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Former owners anxious after East-West Link set to be abandoned

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Media Release

Published on

A Slater and Gordon lawyer says the election of the Labor Government has come too late to save more than 100 residents whose properties have been compulsory acquired for the East West Link from the distress and inconvenience of the acquisition process.

Following the state election the project seems set to be abandoned and the properties - which were compulsorily acquired on 16 October 2014 - will not be needed.

But Slater and Gordon Senior Associate Manisha Blencowe said the acquisition process, including finalisation of compensation, would still need to be completed.

“The Land Acquisition and Compensation Act, which governs compulsory acquisitions in Victoria, sets out a number of mandatory steps which flow from a Notice of Acquisition being served,” Ms Blencowe said.

“A change of government or change of policy does not undo the legal steps which have already been undertaken”.

“There have been some initial confusing messages issued by the Linking Melbourne Authority.

“However there are statutory processes which LMA must complete now that it has acquired properties.”

Ms Blencowe said the legislation required a series of offers and claims to be exchanged by the Linking Melbourne Authority and acquired interest holders. The legislation also requires the Linking Melbourne Authority to pay compensation to affected property owners after an offer is made, even if the compensation is not finalised.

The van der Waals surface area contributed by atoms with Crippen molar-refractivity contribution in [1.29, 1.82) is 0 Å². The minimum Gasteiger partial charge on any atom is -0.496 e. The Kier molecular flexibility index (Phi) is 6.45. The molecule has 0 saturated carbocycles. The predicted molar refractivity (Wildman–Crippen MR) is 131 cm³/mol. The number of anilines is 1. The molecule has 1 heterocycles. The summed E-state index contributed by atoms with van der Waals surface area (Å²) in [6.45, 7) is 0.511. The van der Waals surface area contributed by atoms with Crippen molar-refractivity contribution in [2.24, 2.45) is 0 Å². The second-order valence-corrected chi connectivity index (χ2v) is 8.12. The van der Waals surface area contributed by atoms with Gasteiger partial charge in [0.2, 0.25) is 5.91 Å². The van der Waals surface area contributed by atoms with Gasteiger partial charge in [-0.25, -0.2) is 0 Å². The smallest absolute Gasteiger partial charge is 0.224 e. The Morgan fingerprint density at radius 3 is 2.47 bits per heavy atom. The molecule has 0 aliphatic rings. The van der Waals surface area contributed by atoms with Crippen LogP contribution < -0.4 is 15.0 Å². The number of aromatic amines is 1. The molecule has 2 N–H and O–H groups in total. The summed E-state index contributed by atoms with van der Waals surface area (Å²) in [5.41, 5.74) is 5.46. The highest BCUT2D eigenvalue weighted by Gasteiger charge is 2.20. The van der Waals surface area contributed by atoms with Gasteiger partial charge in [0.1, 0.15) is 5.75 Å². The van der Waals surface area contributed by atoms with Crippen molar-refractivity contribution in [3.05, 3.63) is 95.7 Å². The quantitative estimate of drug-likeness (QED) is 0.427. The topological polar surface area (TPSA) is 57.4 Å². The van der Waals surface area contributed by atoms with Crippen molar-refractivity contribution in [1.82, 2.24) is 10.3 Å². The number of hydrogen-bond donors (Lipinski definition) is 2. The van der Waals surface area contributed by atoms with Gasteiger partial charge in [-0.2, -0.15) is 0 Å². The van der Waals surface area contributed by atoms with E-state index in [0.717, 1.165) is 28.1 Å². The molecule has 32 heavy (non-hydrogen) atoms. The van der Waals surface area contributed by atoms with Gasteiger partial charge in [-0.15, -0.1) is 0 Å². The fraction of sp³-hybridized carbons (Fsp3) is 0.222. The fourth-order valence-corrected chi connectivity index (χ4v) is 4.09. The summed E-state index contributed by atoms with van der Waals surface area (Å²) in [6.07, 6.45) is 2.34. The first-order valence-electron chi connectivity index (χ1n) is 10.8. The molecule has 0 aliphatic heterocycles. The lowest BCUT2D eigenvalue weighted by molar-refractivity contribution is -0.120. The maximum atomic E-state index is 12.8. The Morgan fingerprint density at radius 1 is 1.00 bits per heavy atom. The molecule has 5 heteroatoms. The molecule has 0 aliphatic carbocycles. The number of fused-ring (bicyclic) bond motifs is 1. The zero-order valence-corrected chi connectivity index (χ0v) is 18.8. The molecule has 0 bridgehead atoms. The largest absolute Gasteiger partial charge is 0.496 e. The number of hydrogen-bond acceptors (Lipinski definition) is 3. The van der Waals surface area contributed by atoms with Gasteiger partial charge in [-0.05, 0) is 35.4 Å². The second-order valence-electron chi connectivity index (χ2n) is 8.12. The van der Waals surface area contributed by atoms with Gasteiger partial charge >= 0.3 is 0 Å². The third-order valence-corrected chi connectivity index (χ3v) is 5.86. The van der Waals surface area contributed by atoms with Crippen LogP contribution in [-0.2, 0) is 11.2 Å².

“Offers of compensation have already been made by the Linking Melbourne Authority to our clients and we are in the process of preparing our clients’ claims for compensation in response.

“Compensation entitlements will include the value of the property, ‘solatium’ for the distress and inconvenience associated with the acquisition, a range of losses resulting from the loss of the property and purchase of a replacement property, and other claims.”

Ms Blencowe said that while the government may cancel the project and chose to offer properties back to the previous owners, it would need to complete the statutory processes and finalise compensation.

“We will seek urgent detail on the new government’s plans for the project and our clients’ former properties, however the key message from our perspective is that the compensation entitlements and process already underway do not change.

“As the government navigates the best way through the cancellation of the project, we will be alert to ensure that our clients’ rights are not prejudiced in the process,” said Ms Blencowe.